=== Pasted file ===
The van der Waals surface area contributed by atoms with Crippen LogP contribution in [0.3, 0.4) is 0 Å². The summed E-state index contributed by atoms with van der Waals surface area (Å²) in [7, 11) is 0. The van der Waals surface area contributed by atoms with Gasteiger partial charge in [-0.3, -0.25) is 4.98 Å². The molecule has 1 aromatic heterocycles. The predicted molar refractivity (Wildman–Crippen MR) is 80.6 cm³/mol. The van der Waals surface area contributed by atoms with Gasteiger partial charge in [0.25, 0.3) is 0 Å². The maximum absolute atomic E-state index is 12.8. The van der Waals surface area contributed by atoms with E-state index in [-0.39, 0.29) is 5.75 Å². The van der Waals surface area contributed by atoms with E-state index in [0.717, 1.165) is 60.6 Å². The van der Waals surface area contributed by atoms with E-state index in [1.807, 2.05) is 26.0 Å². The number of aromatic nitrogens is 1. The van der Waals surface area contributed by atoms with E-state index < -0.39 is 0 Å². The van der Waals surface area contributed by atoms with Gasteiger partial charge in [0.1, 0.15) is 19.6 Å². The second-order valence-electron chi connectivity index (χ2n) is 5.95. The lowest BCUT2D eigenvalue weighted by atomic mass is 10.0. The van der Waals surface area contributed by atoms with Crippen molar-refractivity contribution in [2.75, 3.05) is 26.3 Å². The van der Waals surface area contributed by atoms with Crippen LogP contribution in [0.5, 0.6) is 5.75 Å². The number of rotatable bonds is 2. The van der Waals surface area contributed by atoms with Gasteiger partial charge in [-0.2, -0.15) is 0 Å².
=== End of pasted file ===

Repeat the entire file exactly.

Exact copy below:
The van der Waals surface area contributed by atoms with Crippen LogP contribution in [0.3, 0.4) is 0 Å². The summed E-state index contributed by atoms with van der Waals surface area (Å²) in [7, 11) is 0. The van der Waals surface area contributed by atoms with Gasteiger partial charge in [-0.3, -0.25) is 4.98 Å². The molecule has 1 aromatic heterocycles. The predicted molar refractivity (Wildman–Crippen MR) is 80.6 cm³/mol. The van der Waals surface area contributed by atoms with Gasteiger partial charge in [0.25, 0.3) is 0 Å². The maximum absolute atomic E-state index is 12.8. The van der Waals surface area contributed by atoms with E-state index in [-0.39, 0.29) is 5.75 Å². The van der Waals surface area contributed by atoms with E-state index in [0.717, 1.165) is 60.6 Å². The van der Waals surface area contributed by atoms with E-state index in [1.807, 2.05) is 26.0 Å². The number of aromatic nitrogens is 1. The van der Waals surface area contributed by atoms with E-state index < -0.39 is 0 Å². The van der Waals surface area contributed by atoms with Gasteiger partial charge in [0.1, 0.15) is 19.6 Å². The second-order valence-electron chi connectivity index (χ2n) is 5.95. The lowest BCUT2D eigenvalue weighted by atomic mass is 10.0. The van der Waals surface area contributed by atoms with Crippen molar-refractivity contribution in [2.75, 3.05) is 26.3 Å². The van der Waals surface area contributed by atoms with Crippen LogP contribution in [0.5, 0.6) is 5.75 Å². The number of rotatable bonds is 2. The van der Waals surface area contributed by atoms with Gasteiger partial charge in [-0.2, -0.15) is 0 Å².